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The Fox’s Weaver – Fox’s Weaver is one of those that prefer moist habitats and is the only true endemic to Uganda, a country often referred to as Africa’s birding Capital during Uganda safaris. By description, it is a medium-sized weaver species with the male being more colourful than the female. The Fox’s Weaver is quite typical in weavers as it is with many species, especially those where the female does most of the incubating. During incubation, the males will frequently patch nearby in a guarding manner and will warn females in case of danger. Plumage, along with other factors, is very important during the display to attract females for mating.
The Fox’s weaver Uganda’s only endemic and it lives in moist savannah, swamps, subtropical or tropical seasonally wet or flooded lowland grassland. It can be seen in Lira and Soroti districts and mostly around Lake Bisina and Lake Opeta. Lakes Bisina and Opeta are found in eastern Uganda at your birding Uganda safaris and are connected by a wetland stretching and they drain in Lake Kyoga. The area is a good breeding place for the bird because the lakes have papyrus along the borders and the region is characterized with wooded grasslands. The Fox’s weaver is threatened because of loss of its habitat. Most of its habitat has been destroyed because of need for land for farming and settlement among other reasons which has led to a huge reduction in their number and today they are only sighted.
Fox’s Weaver description
The species is a medium-sized weaver of about 14 – 15 centimemters/6 inches with a very thick bill and short tail compared to similar Weavers like Speke’s Weaver (Ploceus spekei) and Heuglin’s Masked Weaver (Ploceus heuglini). The male has a dark facial mask that washes into brown down the throat, crown and nape golden-yellow, dark back to the upper back, outer feathers with narrow yellow fringes, rump yellow, tail light brown to black and a significantly shorter tail. The underparts are all yellow. The female has lighter yellow underparts and yellow-green upperparts with a short tail too.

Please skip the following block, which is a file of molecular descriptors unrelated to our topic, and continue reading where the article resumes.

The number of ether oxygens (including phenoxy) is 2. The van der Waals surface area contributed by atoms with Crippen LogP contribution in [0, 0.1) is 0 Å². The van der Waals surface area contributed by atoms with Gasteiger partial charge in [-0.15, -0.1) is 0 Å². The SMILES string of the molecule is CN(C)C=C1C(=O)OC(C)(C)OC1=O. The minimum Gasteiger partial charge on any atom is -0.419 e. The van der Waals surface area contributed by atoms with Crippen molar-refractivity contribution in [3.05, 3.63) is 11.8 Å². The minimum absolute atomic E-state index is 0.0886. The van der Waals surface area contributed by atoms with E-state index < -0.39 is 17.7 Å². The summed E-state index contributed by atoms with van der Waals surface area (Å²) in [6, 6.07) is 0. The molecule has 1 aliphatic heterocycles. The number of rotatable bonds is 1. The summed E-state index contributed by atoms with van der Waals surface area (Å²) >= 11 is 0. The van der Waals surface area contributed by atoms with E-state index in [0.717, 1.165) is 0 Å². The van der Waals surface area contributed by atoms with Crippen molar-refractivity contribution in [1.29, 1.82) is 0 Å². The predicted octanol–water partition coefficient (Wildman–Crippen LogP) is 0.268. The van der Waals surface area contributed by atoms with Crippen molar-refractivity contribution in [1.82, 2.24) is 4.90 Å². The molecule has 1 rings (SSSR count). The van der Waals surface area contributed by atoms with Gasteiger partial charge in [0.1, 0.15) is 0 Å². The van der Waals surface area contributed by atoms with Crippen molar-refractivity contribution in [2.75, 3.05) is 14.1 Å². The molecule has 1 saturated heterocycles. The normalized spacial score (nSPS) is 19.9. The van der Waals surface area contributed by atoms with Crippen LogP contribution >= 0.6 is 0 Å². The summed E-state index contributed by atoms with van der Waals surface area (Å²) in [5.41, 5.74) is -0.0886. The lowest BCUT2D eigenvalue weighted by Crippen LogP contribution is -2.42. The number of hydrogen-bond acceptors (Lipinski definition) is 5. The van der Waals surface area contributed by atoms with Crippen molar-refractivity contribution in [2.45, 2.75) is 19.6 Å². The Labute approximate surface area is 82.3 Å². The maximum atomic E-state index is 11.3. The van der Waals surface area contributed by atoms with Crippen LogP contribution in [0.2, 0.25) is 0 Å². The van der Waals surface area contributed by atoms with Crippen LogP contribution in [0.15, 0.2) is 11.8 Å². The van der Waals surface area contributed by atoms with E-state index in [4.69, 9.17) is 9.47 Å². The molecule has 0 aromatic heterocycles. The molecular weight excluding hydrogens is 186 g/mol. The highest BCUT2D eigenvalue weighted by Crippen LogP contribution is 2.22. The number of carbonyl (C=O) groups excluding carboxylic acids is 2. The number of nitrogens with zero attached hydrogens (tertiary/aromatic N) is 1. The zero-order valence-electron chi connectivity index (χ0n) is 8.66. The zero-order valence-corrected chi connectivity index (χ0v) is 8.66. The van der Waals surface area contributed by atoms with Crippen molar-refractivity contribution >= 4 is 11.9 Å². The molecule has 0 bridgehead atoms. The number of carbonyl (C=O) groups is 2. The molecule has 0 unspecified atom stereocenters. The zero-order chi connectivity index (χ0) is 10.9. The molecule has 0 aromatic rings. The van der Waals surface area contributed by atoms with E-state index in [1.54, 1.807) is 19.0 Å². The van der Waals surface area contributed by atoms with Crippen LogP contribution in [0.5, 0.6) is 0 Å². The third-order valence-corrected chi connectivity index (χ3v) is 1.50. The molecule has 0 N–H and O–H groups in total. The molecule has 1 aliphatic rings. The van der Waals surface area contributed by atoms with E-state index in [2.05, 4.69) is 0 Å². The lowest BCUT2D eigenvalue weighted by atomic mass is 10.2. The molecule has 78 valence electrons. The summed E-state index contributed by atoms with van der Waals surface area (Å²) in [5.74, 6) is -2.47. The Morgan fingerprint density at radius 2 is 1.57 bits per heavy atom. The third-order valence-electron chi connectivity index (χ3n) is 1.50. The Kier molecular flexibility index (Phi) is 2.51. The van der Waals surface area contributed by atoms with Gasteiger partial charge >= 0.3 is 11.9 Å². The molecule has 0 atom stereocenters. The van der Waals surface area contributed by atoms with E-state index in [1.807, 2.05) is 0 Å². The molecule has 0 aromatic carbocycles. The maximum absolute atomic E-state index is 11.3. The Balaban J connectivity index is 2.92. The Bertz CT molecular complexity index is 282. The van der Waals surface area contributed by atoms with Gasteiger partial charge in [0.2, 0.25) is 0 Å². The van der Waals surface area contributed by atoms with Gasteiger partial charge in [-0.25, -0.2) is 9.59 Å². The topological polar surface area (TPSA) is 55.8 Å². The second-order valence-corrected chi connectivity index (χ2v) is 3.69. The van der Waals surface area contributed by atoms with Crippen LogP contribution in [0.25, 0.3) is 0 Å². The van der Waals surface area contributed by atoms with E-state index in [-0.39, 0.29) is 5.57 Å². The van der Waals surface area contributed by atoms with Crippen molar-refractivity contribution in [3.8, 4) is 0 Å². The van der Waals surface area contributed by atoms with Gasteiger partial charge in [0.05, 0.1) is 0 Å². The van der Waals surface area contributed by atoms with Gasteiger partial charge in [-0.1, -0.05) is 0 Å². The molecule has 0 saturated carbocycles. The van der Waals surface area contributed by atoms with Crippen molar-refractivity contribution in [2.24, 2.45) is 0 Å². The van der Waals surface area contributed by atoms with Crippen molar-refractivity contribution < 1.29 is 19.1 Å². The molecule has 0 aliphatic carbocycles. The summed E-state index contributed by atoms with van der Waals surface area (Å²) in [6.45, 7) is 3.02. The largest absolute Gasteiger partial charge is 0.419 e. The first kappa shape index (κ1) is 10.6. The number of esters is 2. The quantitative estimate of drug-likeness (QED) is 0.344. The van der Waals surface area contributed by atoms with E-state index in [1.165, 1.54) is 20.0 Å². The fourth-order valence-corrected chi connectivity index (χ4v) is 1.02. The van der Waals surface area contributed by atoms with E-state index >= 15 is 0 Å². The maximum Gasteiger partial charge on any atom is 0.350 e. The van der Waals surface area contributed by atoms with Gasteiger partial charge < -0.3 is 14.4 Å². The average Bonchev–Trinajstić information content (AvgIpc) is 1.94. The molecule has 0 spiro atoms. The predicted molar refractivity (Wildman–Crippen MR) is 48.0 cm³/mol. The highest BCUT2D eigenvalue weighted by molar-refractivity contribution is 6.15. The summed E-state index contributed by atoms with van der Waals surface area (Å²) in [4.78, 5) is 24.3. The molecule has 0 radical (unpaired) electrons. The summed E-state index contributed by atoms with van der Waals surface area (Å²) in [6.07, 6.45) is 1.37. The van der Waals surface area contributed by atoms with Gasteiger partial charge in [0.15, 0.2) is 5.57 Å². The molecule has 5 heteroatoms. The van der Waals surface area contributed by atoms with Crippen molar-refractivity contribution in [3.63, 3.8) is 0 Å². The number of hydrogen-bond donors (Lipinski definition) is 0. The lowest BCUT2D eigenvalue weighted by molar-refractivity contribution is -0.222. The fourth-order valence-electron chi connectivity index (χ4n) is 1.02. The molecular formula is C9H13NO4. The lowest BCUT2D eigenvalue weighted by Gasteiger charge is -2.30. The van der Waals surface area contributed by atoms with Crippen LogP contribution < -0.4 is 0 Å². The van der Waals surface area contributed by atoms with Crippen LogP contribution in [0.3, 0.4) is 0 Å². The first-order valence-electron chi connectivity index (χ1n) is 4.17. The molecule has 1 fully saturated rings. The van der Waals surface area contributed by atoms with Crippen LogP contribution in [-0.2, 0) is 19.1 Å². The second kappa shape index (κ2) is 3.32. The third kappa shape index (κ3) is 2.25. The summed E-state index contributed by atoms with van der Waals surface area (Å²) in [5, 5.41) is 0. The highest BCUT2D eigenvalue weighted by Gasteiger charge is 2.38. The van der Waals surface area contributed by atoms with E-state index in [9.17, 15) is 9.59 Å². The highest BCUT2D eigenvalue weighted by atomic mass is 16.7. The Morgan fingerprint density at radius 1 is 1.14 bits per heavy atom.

Food and feeding
As most weavers are seed-eaters, the fox’s weaver has a well developed bill that enables it to feed on seeds. The specie has is said to be occurring in Whistling acacia and has been observed feeding on Acacia ants.
The peak season for breeding is from April to September though some few breed in November. Most of the rest of the weavers are polygamous but this specie is monogamous and it will stay with its female throughout the breeding season. The male weavers construct nests and display them to attract females. The nests are in an oval shape, roughly woven without and entrance tunnel. Once the female likes the nest, it will enter.
Fox’s Weaver Movements
They are breeding residents but will wonder a lot within their range during the dry season.
Locally this bird was nearly declared extinct despite non-photographic reports from the regional birders, and these included Crammy Wanyama and Ibrahim Ssenfuma’s report of a flock of over 200 individuals around the pian Upe game reserve areas. Pian Upe not until August 9, 2019, was not accepted to be a range for this species.
Crammy Wanyama discovered the current Fox’s Weaver breeding territories at Pakwi and Magoro areas following a single photo captured unknowingly by Ben Ntale a very adventurous Ugandan naturalist. Thank you, Ben!
On August 9, 2019, while leading the Eastern to North Eastern Uganda tour, he discovered more territories along the Sironko to Nakapiripiti road with high concentration at Pian Upe Game Reserve where he had first sighted a flock of over 200 individual for years ago. On the given date while doing a birding game drive, he counted 46 nests and saw 37 individuals which included male and female and one young male.